Of the R&B darlings that year, Alicia Keys' first week sales would be the one to stun. The Diary of Alicia Keys, unveiled December 2, 2003, shot to the top of the album charts and moved 618,000 units in its first week. "You Don't Know My Name," the lead single, was a mirror to the sound that started her career. It featured cascading piano runs and expressed feelings of longing, except this time with a bit more optimism. Earlier that year, Keys saw many of her peers perform intense choreography, but she remained true to her identity. Consumers actually found joy in her being able to deliver right behind the piano.
Now that is not to say she did not have fun. On "Karma," she showed an equal ability to make people think and move, harkening to Stevie Wonder's gift to do the same. But more than anything, this album is likely the one out of this crop that you can imagine an artist still singing when she reaches her golden years. "If I Ain't Got You" will be just as convincing when Alicia is 70 as it was when she was 22.
We do not know what the ultimate future holds for these any of these ladies. After all, none of them are even 40 yet. Still, it is undeniable how the year 2003 shaped their careers.
Monica's music almost sounds as if it is stuck on repeat since "U Should've Known Better." Despite constantly using the same production and lyrical content that can come across as a bit preachy, she has remained far too engaged with the masses to now struggle to have Top 40 success. In this period of 90s nostalgia, now would be a great time for her to tap into her Miss Thang roots. Just have fun releasing singles and see what sticks.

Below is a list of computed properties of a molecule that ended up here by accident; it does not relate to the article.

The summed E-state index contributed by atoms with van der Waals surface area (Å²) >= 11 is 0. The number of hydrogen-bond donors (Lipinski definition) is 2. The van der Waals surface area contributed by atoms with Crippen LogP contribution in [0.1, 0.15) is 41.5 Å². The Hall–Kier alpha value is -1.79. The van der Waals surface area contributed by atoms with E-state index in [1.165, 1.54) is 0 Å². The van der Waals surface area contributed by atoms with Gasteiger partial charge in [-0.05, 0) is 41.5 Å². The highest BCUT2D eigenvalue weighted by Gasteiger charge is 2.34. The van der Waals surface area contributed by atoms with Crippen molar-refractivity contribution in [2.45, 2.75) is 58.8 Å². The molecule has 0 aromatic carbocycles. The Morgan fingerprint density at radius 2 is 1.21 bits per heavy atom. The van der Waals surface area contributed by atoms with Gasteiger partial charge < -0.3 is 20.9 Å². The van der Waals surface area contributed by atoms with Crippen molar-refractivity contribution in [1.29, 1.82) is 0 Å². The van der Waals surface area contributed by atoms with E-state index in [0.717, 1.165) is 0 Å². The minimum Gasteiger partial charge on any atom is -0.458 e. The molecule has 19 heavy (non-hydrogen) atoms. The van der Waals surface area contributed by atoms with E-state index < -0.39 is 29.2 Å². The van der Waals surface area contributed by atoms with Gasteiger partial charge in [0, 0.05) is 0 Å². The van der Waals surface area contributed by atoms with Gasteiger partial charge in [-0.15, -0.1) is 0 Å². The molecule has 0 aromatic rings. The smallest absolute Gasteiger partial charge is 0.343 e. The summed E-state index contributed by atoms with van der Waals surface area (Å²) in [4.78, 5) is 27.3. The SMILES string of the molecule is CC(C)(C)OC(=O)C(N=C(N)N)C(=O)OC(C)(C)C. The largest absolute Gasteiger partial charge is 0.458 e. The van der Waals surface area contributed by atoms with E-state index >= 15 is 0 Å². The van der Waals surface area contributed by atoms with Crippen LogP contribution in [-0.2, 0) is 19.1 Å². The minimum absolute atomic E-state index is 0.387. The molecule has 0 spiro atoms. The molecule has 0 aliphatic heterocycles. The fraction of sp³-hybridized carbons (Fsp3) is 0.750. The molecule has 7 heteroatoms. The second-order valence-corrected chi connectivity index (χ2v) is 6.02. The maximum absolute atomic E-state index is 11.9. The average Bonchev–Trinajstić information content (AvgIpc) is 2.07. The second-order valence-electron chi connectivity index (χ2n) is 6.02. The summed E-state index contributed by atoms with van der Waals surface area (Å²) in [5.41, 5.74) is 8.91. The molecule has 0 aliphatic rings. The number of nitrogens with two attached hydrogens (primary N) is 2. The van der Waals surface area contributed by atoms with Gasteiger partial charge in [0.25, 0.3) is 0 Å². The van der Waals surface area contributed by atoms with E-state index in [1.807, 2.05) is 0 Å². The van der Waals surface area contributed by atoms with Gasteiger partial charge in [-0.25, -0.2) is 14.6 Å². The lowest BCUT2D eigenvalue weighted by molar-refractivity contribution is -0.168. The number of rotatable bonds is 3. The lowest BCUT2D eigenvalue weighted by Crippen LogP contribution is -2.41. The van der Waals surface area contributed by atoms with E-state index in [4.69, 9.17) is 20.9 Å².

Beyonce has had a remarkable career, but she toyed with some sounds in 2003 that still have listeners curious. "Hip Hop Star" was a wonderful, unexpected experiment and has an element that deserves to be revisited. Her natural affection for Shuggie Otis on her debut is also worthy of further exploration.
Mya has publicly stated that she is a peace with going the independent route. It would be great to see her go deeper in the house music scene as her dancing skills are still in peak condition.
Ashanti seems to be struggling with the same thing for 15 years now--finding the right song to re-establish herself. Perhaps she should go back to be how it began for her. Do some features for established rap artists and write for others rather than chasing the latest pop hit. She should let the hit come to her naturally, as it did the first time.
Alicia Keys is not having as much commercial success as she once had, but she did manage to establish a rather timeless catalog that still allows her to appeal to an exclusive sector and receive great exposure like being a judge on The Voice. She could easily find mainstream music success again if she returned to her relaxed vocal delivery and made her music more piano-centric again.
Out of all the growing pains these ladies have had, perhaps the greatest injustice is that this stretch did not last longer or that female R&B is not as competitive today. The best way to measure greatness is to put it beside greatness. One of the things that made the 90s so special is that Janet, Whitney, Mariah, and Toni all reigned together, along with other female acts who had strong runs as well. This anniversary is not just to say some of these ladies missed out. The fact is we have missed out too.